Wednesday, August 12, 2009

my grandmother

Of late, I've been missing my family a lot. While, every once in a while I go through the 'what-am-i-doing-here-miles-away-from-my-family' blues, it tends to get exacerbated by the strangest of things. The other day I dreamt about my parents. I cant remember the dream as such but the feeling has lingered on. This obviously resulted in calls being made at random hours and some crankiness on my part. While I was feeling annoyed, yet surprised, about reacting in such a strange manner about a dream, I remembered an even more inexplicable reaction when I read the story A Christmas Memory by Truman Capote (Yes, welcome to Random Musings!).

My paternal grandmother had lived with us for most of my life. We were the best of friends, esp. when I was a young kid. I would spend most of my time just talking and playing with her. I would fall asleep at night listening to her stories, at her side. The most touching memory that I have of her is this one time when I decided to sleep in my parents room instead of in hers (I was only 6 then). I couldn't sleep and was restless. I'd like to think that it was because I was worried about her, but it could've been because I missed her gently patting me to sleep. So really late into the night, I tiptoed out of my parents' room and when i got back to her room, I found her quietly sitting on the edge of her bed, facing the door with the light on, waiting for me to come back. This was more than 21 years ago, and yet I can clearly see it.

As time went by, obviously, her affection for me didn't change, but I had other distractions. Studies, exams, friends, adolescence, television and later college. Over time, I sort of lost touch with her. Khushwant Singh describes this change in relationship between him and his grandmother in a most touching, yet matter-of-factly manner in his story, The portrait of a lady. I remember reading it in 8th grade and thinking that it would never be like that between us.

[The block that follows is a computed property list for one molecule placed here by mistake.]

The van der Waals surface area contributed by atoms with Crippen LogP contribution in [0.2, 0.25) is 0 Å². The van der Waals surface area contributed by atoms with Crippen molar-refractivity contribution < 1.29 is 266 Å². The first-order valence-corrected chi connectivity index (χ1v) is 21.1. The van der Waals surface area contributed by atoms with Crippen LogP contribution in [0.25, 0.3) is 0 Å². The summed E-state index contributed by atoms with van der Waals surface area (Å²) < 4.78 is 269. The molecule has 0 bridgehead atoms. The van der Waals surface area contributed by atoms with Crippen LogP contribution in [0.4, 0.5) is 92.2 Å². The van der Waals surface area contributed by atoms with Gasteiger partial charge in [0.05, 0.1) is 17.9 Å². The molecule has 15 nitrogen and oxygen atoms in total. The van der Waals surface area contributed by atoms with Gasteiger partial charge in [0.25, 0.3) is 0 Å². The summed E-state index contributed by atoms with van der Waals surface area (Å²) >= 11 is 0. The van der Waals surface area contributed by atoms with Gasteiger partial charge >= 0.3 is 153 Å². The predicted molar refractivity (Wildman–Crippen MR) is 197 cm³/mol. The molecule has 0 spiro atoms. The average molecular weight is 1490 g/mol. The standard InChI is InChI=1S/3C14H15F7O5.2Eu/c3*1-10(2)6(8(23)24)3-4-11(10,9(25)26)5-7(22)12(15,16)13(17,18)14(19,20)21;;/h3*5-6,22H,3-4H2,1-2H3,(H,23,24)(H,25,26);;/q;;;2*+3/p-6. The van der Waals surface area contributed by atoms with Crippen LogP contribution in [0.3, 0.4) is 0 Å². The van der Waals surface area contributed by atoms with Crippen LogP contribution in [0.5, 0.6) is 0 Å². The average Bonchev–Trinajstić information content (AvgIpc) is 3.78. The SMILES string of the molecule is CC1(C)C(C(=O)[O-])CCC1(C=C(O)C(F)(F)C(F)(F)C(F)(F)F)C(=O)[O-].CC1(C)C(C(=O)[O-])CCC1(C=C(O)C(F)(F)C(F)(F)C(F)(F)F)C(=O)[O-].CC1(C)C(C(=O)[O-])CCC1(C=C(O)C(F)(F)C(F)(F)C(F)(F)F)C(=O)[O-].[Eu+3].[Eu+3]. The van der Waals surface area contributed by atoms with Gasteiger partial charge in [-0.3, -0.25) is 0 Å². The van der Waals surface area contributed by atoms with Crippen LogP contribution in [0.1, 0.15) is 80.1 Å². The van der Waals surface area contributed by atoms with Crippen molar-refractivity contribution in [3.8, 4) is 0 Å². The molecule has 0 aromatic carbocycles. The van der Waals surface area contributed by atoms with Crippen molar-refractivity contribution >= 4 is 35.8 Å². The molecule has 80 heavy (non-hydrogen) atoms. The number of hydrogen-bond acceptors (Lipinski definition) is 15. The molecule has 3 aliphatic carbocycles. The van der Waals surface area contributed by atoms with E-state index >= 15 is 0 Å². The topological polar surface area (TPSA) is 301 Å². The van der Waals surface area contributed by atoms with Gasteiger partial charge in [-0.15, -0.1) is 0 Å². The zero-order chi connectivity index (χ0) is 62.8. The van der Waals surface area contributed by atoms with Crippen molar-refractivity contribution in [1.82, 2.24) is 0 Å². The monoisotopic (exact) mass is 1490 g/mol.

My moving to the US diminished our contact even further. Then around 4 years ago, she passed away. When I heard the news, I cried for a couple of days but I never really had the closure I needed. Being hundreds of miles away dulled the pain and I think I conned myself into thinking that she was still there at home, so I moved on and I blocked the thought from my mind. Then about 1.5 years or so ago I read the short story A christmas memory by Truman Capote. It is a beautiful story about a little boy and an "old friend" (the author never tells us how they're related but one can infer that the woman is either his grandmother or a grandaunt). Reading that story brought back a rush of memories. I remember crying uncontrollably, inexplicably after reading that story. I think I was finally able to let my emotions flow and mourn the death of my grandmother. What old pictures and a visit back home did not do, a beautiful little story did. Strange how the most unexpected things can evoke such strong memories and feelings?

I thought of her again today and decided to dedicate a post to the woman who was always, truly and unconditionally my best friend.


  1. Its funny how I have a clear memory of sleeping this one time in my maternal grandparents room while visiting them.. and trying to scare them with the lion on my night shirt and them humoring me by pretending to be awfully scared...
    But I do not have such a clear memory of sleeping in my parents' room ever.

  2. Hey,
    You have a nice blog here. Visited earlier but was lazy to comment.
    Abt this post, I think thats the main reason we have such elaborate rituals to honour a person's death..cuz they give some sort of a closure..

  3. Thanks Shriya.
    Yes, thats what my mom says too. That the long and elaborate rituals are really to accept and understand and, to some extent, distract from the immediate pain.

  4. A very emotional post